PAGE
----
Archive for February, 2013

A Slice of My Life – Whistler Edition

February 23, 2013

Well over a year ago, we went to a pre-Christmas celebration at the home of our dear friends Jenn and Jos.  This tradition was one of my favorites of the season.  Jenn and Jos welcomed us into their beautiful home with their perfect tree and lovely decorations, and cooked a much-stressed about meal (they came to all my cooking classes and felt some very unnecessary performance anxiety about cooking for me), and poured special and delicious bottles of wine from their collection.  On this particular night, they were both sporting new and blinding rings on their left ring fingers.  They had gotten engaged.  We were beyond thrilled for them.

We spent that evening talking about their upcoming wedding.  They had chosen Whistler, a mountain resort in British Columbia – site of all the skiing events in the winter 2010 Olympics – as the place for their wedding.  It was where they had taken their first vacation together and also where they had gotten engaged.  They asked us tentatively whether we could come and we both yelled “YES!” before their question had even left their lips.  We started getting excited about planning a mini ski vacation around their wedding.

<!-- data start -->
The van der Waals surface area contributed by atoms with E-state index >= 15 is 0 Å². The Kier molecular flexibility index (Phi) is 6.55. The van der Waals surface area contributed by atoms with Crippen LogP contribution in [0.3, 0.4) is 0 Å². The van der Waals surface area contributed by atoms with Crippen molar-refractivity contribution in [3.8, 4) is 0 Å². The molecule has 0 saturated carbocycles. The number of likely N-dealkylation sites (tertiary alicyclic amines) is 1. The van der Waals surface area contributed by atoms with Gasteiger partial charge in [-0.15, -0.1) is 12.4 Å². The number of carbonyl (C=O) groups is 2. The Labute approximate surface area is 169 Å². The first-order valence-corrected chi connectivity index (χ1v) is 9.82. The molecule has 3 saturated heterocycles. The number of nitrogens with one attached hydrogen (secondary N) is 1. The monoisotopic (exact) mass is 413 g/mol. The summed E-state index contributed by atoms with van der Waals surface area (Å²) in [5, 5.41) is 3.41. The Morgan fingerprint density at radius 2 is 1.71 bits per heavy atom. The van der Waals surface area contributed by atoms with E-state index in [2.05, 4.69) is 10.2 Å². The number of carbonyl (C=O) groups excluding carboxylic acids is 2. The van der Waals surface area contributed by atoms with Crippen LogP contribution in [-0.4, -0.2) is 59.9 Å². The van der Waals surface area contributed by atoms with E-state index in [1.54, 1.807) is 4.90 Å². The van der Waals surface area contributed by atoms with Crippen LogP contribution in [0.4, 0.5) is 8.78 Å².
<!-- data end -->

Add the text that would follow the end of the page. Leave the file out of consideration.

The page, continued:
When we decided to move to Oakland last summer, Jenn and Jos figured large in my mind.  Not only are they terrific friends who we would feel sad saying goodbye to, that Christmas tradition was important to me, and not attending their wedding was not an option.  One of the first things we did when we made the final moving decision, was to book flights to Vancouver and reserve a hotel room in Whistler.  It was the first vacation we booked flying out of our new city.

Our trip there was wonderful on so many levels.  I had not been to Whistler in ten years and seeing it post-Olympics, with the village so much larger and yet retaining its unique charm, was such a treat.  We got five nights there, a bit of time to spend as a family and lots of wedding festivities.  We got to ski and also just enjoy the lovely town and relax.